The investigation into the accident at Hayes & Harlington revealed a widespread lack of understanding of these points among some train crew and their managers. It was for this reason that we issued an Urgent Safety Advice on 30 November 2015 reminding train operating companies and their staff of the absolute necessity of carrying out the final check after the doors are closed, to confirm that nobody is trapped in the doors or too close to the train.
Although our investigations cover too small a sample for us to draw conclusions about the relative safety of different methods of train dispatch, we have found no evidence to suggest that driver only operated trains cannot be dispatched safely. However, as for all methods of train dispatch, safety is dependent on:
- the provision of suitable equipment (eg cameras and CCTV monitors)
- rigorous compliance with safety rules by trained operating staff
- effective management of risk at stations, particularly where visibility is poor or platforms are crowded.
Notes to editors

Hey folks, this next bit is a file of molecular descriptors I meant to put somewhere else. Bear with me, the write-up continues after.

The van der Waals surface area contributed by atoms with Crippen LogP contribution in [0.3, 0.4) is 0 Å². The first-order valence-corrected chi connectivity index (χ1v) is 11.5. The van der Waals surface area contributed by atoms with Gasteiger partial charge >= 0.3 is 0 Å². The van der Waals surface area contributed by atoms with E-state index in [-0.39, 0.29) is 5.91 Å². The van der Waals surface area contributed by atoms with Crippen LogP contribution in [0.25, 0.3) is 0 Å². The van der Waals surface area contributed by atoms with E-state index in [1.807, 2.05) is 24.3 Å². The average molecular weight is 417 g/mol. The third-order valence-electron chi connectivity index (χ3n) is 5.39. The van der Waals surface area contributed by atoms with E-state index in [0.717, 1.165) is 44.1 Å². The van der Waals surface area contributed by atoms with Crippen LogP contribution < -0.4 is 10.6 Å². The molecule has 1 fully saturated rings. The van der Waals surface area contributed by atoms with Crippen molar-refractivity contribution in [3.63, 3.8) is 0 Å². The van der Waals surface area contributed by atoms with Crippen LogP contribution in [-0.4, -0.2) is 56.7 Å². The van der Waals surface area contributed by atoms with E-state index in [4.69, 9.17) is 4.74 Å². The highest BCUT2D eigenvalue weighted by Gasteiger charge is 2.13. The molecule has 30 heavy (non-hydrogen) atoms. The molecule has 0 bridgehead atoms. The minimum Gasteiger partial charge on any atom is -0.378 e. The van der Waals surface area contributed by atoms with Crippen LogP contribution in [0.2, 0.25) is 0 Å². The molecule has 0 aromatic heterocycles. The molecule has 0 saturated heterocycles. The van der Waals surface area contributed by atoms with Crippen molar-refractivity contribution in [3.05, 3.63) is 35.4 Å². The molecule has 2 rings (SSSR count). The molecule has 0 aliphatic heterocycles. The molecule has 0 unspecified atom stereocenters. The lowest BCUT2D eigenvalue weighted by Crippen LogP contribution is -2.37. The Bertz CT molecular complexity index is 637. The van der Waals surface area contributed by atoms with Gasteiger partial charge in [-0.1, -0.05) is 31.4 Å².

- The sole purpose of RAIB investigations is to prevent future accidents and incidents and improve railway safety. RAIB does not establish blame, liability or carry out prosecutions.
- RAIB operates, as far as possible, in an open and transparent manner. While our investigations are completely independent of the railway industry, we do maintain close liaison with railway companies and if we discover matters that may affect the safety of the railway, we make sure that information about them is circulated to the right people as soon as possible, and certainly long before publication of our final report.
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Newsdate: 30 June 2016